Key techniques: Cell culture, immunocytochemistry, microscopy

Project 1b: Investigating transmissibility of the neurotoxin BMAA

The algal neurotoxin BMAA has been shown to enter brain cells, be transported within the cell, and transmitted between neural cells. We aim to show the spread of BMAA in neurons by synthesizing fluorescently labelled BMAA to allow real-time tracking of BMAA.

Tracking the fluorescently labelled BMAA in vitro will allow us to build hypotheses and lay the groundwork to develop therapeutic methods to disrupt BMAA uptake and transmission to block or slow disease. It will also allow us to test our overarching hypothesis for BMAA entering the central nervous system (CNS) and spreading in a retrograde manner.

Expected outcomes:

  1. Synthesize novel fluorescently labelled BMAA.
  2. Observe the uptake of BMAA into neuronal cells, and transport within and between neuronal cells.
  3. Gather preliminary evidence of BMAA uptake, transport, and transmission in neurons.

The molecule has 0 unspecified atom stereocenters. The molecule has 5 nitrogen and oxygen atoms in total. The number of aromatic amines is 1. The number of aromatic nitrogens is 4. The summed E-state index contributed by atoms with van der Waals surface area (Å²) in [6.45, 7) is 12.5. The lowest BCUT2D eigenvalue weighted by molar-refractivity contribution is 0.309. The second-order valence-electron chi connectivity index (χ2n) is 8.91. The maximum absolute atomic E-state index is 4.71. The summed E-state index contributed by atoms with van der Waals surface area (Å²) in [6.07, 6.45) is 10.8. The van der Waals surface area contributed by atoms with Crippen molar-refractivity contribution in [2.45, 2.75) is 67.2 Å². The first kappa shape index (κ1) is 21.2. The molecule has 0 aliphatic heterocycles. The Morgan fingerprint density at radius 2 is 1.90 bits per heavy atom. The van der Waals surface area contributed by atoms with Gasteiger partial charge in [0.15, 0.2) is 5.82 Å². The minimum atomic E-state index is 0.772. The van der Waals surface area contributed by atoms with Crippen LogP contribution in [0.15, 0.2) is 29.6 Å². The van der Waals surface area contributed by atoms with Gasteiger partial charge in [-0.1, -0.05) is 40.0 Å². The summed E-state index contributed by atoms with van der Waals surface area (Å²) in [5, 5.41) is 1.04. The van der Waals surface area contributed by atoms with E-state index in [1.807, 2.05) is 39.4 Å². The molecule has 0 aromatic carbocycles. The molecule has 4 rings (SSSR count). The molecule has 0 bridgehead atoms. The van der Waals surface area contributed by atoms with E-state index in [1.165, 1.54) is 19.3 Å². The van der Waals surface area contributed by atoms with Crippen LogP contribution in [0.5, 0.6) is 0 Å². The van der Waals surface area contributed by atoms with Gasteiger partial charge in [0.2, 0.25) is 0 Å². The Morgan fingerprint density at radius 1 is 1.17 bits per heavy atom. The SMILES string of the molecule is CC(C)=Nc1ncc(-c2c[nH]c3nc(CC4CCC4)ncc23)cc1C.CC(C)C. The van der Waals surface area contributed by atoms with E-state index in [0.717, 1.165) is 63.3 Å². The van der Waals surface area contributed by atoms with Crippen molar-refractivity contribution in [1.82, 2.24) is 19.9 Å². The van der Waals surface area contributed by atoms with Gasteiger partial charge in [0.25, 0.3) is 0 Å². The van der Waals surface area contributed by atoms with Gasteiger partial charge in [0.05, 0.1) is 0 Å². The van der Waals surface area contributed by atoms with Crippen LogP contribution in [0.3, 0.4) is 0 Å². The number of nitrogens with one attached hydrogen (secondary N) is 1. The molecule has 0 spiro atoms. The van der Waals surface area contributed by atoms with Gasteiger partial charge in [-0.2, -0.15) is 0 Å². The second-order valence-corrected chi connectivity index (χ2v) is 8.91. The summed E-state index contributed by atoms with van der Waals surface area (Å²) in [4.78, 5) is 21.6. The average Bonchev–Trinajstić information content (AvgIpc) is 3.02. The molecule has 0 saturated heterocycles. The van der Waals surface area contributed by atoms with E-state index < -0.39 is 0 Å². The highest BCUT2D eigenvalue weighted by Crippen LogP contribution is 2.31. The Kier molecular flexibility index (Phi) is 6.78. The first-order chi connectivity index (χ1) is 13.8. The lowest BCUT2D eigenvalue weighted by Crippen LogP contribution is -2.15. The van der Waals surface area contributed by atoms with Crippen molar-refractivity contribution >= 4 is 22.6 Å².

Key techniques: Cell culture, microscopy

Project 1c: Role of BMAA in MND-associated protein dysfunction

The algal neurotoxin BMAA has been shown to enter brain cells and is associated with MND. There is preliminary evidence that BMAA is bound in proteins and may cause protein misfolding and aberrations. This project will elucidate the protein binding and misfolding properties of BMAA in MND proteins through the observation of BMAA integration or association with MND-related proteins, in cell cultures and mouse brain tissues (samples ready for analysis). We will analyse primary human neuronal cells exposed to BMAA for protein changes, as well as observe MND pathologies in these cells to establish whether BMAA contributed to the development of MND.